COVID-19 created an environment that seemed right for the sailor suit shirt. I thought about my great grandmother who was pregnant during almost all of 1918.  (Grandma was born in December).  I thought about my grandmother living through the polio scare, worrying about her son and daughter, my uncle and mother.  During a recent telephone call, I asked grandma about it.  She admits to being scared and remembered donating the the March of Dimes.  The history of modern day pandemics became quite close.  The sailor suit shirt became quite visceral.  The fear of the unknown, the time waiting for a vaccine, and the precautions against infection fell into a timeline shared by parents of all ages and all cultures and all times, especially today while we all face the COVID-19 crisis.  (Grandma is doing well but aware of the virus.)

 (Above:  Unusual animal inspired fetish figure in the collection of the Louvre in Paris.)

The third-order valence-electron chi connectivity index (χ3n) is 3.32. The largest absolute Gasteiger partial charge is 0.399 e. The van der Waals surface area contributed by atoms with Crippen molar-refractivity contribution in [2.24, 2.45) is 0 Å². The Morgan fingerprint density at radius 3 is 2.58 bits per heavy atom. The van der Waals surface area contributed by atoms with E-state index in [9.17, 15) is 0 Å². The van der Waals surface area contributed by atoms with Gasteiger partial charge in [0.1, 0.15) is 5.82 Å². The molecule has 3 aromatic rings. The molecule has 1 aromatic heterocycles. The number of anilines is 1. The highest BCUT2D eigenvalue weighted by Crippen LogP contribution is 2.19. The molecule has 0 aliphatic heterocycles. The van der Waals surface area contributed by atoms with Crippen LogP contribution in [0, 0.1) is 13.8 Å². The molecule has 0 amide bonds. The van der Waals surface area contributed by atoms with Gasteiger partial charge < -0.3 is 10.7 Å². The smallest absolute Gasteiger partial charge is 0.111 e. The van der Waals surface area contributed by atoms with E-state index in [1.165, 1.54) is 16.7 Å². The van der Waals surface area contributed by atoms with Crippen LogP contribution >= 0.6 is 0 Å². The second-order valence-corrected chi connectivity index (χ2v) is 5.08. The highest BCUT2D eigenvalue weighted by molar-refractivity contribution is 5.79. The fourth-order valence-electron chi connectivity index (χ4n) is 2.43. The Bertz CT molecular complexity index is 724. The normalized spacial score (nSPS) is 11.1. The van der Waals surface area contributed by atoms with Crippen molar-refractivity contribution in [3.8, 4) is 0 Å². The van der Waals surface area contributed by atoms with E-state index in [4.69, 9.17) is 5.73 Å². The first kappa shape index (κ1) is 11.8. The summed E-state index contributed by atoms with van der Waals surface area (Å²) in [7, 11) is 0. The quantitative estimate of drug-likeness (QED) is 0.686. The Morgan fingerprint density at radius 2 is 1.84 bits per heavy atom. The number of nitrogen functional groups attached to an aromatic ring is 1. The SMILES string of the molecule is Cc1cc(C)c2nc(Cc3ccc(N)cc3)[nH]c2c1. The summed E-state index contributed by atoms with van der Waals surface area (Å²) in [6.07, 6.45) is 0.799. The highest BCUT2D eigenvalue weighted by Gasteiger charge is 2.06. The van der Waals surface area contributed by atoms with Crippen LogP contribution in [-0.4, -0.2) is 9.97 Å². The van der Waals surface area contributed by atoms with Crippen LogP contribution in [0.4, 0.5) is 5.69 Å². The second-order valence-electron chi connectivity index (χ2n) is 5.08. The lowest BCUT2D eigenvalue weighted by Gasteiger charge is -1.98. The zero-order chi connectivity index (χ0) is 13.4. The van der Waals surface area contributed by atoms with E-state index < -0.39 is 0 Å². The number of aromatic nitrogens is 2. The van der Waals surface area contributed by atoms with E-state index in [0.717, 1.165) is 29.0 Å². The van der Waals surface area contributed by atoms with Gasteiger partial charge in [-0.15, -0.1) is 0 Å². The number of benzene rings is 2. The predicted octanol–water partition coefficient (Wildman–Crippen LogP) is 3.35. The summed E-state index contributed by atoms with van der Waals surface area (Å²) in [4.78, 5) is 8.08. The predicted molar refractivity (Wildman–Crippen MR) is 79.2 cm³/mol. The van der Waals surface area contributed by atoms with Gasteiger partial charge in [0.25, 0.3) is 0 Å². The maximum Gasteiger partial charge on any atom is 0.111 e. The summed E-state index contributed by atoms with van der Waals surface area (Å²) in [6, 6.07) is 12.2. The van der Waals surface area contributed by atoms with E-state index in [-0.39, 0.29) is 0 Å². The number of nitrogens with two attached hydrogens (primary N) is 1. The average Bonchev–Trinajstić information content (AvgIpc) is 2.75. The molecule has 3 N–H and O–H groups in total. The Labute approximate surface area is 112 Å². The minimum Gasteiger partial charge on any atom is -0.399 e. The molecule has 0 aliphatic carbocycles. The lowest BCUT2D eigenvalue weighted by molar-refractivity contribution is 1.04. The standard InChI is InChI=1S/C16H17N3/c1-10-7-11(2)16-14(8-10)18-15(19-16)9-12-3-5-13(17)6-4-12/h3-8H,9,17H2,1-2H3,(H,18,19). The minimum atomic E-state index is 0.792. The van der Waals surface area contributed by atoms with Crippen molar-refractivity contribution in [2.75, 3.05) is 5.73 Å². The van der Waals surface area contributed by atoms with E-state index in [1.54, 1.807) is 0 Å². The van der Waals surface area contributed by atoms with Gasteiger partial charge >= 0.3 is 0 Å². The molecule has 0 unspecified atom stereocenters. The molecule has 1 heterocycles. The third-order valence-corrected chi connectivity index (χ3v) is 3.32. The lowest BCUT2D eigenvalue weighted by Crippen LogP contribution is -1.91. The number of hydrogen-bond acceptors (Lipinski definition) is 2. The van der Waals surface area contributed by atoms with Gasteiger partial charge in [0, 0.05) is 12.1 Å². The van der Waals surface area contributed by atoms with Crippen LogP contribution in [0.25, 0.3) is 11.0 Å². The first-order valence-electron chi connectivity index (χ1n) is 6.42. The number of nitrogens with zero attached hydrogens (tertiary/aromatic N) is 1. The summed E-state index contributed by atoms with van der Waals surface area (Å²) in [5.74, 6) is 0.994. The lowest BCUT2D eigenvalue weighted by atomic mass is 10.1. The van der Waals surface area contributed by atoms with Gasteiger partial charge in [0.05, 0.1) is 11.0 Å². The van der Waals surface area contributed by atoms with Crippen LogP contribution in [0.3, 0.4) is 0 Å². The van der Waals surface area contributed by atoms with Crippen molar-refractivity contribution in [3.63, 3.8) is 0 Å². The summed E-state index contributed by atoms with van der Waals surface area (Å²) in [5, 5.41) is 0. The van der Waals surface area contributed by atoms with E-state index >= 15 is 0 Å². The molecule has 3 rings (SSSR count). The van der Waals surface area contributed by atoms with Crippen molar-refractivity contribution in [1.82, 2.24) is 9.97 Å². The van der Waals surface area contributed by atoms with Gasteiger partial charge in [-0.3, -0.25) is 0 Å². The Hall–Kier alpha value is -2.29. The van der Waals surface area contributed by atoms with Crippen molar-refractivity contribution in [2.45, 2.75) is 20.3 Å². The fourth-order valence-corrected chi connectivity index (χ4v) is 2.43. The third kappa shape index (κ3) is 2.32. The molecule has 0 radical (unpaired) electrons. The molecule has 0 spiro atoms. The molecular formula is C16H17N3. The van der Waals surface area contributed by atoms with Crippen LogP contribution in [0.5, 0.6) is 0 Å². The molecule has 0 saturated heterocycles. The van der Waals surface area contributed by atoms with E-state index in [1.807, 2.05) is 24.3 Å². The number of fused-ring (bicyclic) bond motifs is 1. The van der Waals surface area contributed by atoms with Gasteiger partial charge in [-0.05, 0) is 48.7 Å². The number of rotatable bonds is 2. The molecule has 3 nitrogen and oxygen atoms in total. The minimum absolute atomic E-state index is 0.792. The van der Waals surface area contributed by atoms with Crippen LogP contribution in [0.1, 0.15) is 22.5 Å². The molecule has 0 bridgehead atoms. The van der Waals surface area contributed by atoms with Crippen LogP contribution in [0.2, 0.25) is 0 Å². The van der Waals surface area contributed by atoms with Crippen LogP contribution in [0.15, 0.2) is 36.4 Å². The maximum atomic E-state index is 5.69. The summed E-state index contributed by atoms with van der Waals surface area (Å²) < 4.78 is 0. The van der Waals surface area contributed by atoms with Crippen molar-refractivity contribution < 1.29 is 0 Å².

I started seeing the sailor suit nailed as if a fetish figure from the Congo. Most of these wooden sculptures depict a human-looking form.  They are covered in nails that western cultures mistake for some sort of evil voodoo and ways to cast witchcraft spells on other people.  The origin, however, speaks as much to the desire of individuals and tribal communities trying to ward off evil.  (For more information, CLICK HERE for an excellent article from the V&A.)

 (Above:  Pandemic, detail.)

Because COVID-19 is a global crisis, I thought about different cultures and their history and fears and how smallpox nearly wiped out much of the Native American tribes in the late 18th century.  I thought about the Black Death in Florence in 1348, a subject that was pivotal during my years earning a degree in Medieval and Renaissance Studies.  There are all sorts of rituals and ways people attempted to ward off illness and death.  Creating a fetish figure from a little sailor suit seemed appropriate even though I worried about "artistic and cultural appropriation".

(Above:  My three hammers.  Each one came in handy!)